Bad checks still persist |

Bad checks still persist

John Seelmeyer

The use of paper checks in business transactions is declining rapidly.

The number of bad checks? Not so much.

Washoe County District Attorney Richard Gammick said a few weeks ago that total collections by the fraudulent-check program in his office crossed the $8 million mark since the program was launched in 1992.

And the number of bad checks sent to the DA’s office hasn’t been slowing much in recent years, says Rachael Muro, who heads the check-fraud diversion program.

In an era in which debit and credit cards have almost universally replaced paper checks at grocery store checkouts, the continued number of bad checks is a surprise.

While no one keeps tracks of the total number of paper checks that flow through the financial system of northern Nevada, a study by the Federal Reserve late last year found that the number of checks handled nationwide in 2012 was less than half the number from 2003.

Checks accounted for 46 percent of payments that weren’t made by cash in 2003. By 2012, that percentage had fallen to 15 percent as debit-card payments increased dramatically.

Muro notes, however, that consumers in Washoe County apparently continue to use checks extensively to pay for personal services — hairstylists, doctors and dentists, veterinarians.

Casinos, which cash personal checks and rely on blank checks to guarantee the markers that provide credit to approved players, also continue to handle substantial numbers of personal checks.

Both categories of checks present their own headaches to the DA’s fraudulent-check program.

The basic advice that the district attorney’s office provides to merchants that accept checks hasn’t changed for years — ask for photo ID, compare the photo on the ID to the person standing in front of you, record the ID information carefully, be super-careful with high-risk items such as temporary or low-numbered checks.

But all that becomes a headache for the hair stylist who’s been taking a check from the same client every Friday since Spiro Agnew was vice president. Those service providers, Muro says, need to have some information on file on their clients to support a filing with the DA’s office in case things go sour.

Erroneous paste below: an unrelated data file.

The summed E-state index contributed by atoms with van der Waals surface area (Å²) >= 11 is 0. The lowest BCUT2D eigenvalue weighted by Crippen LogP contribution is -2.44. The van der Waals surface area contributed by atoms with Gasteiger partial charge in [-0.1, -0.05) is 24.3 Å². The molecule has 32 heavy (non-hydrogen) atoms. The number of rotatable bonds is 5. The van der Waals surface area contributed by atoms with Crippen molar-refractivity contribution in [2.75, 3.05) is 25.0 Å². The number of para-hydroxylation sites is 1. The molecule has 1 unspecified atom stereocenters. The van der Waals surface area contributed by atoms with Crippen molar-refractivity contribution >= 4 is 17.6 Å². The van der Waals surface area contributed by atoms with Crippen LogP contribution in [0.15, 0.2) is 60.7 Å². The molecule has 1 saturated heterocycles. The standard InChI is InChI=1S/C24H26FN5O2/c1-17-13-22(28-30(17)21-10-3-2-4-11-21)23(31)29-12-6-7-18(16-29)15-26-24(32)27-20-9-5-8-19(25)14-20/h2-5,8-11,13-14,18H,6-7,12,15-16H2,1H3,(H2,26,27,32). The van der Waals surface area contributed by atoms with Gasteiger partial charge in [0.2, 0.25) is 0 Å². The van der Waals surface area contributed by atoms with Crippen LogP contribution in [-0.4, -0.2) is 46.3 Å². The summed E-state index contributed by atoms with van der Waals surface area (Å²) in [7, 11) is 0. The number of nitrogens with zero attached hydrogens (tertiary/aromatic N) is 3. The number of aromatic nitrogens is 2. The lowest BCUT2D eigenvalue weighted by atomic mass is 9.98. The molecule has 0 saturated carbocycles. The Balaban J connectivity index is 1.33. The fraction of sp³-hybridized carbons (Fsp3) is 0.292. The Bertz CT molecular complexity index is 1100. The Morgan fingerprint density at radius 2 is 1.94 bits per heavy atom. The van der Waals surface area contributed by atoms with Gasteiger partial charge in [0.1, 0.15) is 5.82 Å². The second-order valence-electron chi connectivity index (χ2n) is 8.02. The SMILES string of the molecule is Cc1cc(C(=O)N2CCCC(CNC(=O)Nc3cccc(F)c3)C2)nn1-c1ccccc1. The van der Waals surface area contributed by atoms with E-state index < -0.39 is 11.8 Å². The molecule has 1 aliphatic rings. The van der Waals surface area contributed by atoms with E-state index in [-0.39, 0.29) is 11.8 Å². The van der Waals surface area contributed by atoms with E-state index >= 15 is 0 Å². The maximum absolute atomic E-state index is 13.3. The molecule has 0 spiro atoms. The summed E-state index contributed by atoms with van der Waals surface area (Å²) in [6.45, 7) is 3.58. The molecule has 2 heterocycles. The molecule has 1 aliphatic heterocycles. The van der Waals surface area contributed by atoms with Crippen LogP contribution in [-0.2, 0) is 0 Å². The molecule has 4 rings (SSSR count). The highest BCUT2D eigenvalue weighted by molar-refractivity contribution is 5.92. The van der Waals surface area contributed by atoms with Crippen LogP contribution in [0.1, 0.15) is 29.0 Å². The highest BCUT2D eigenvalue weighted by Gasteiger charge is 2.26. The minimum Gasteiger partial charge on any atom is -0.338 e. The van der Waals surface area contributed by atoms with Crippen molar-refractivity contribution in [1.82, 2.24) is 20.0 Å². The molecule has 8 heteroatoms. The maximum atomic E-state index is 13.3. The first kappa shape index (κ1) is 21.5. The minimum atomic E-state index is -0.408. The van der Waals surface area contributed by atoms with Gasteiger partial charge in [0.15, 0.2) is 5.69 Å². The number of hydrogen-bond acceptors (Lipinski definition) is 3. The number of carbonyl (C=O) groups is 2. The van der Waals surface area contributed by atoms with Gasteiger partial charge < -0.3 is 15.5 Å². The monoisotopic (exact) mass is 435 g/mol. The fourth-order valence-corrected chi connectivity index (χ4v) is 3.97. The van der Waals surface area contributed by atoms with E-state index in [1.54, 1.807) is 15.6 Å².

Casinos, meanwhile, are victimized by visitors who write a cash or leave an account-closed check as a marker, then catch a plane with the assumption that Nevada gambling debts can’t follow them home.

They’re wrong.

Gammick says the district attorney’s office asks a judge to issue an arrest warrant for a casino patron who skips out on a bad check. That’s usually enough to bring quick payment.

The flow of visitors through Reno, Sparks and Lake Tahoe also draws occasional visits from organized bad-check gangs.

“As a tourist center with a fluid economy, our community can suffer major financial harm when goods or services are stolen through the use of fraudulent checks,” says Gammick.

Not all of the well-planned check frauds are perpetrated by visitors.

A Sparks man, for instance, was arrested a couple of months ago for investigation of check-fraud charges after authorities said he apparently used bad checks to purchase gift cards and other items at charity auctions.

While the district attorney pursues criminal charges in some check-fraud cases, other offenders are ordered to make full restitution through a diversion program. If they fail the requirements of the program, they face prosecution.

Muro says the DA’s staff conducts quarterly meetings with business owners and managers to review recent trends and prevent strategies in check fraud.

Those discussions have shifted focus as the economy recovers.

The number of checks — including bad checks — floating around the system declined as economy activity chilled during the Great Recession. At the same time, Muro says, bad checks proved exceptionally difficult to collect in the time that no one had any money.

A positive sign as the economy recovers: Muro says fewer folks are getting paychecks that later bounce.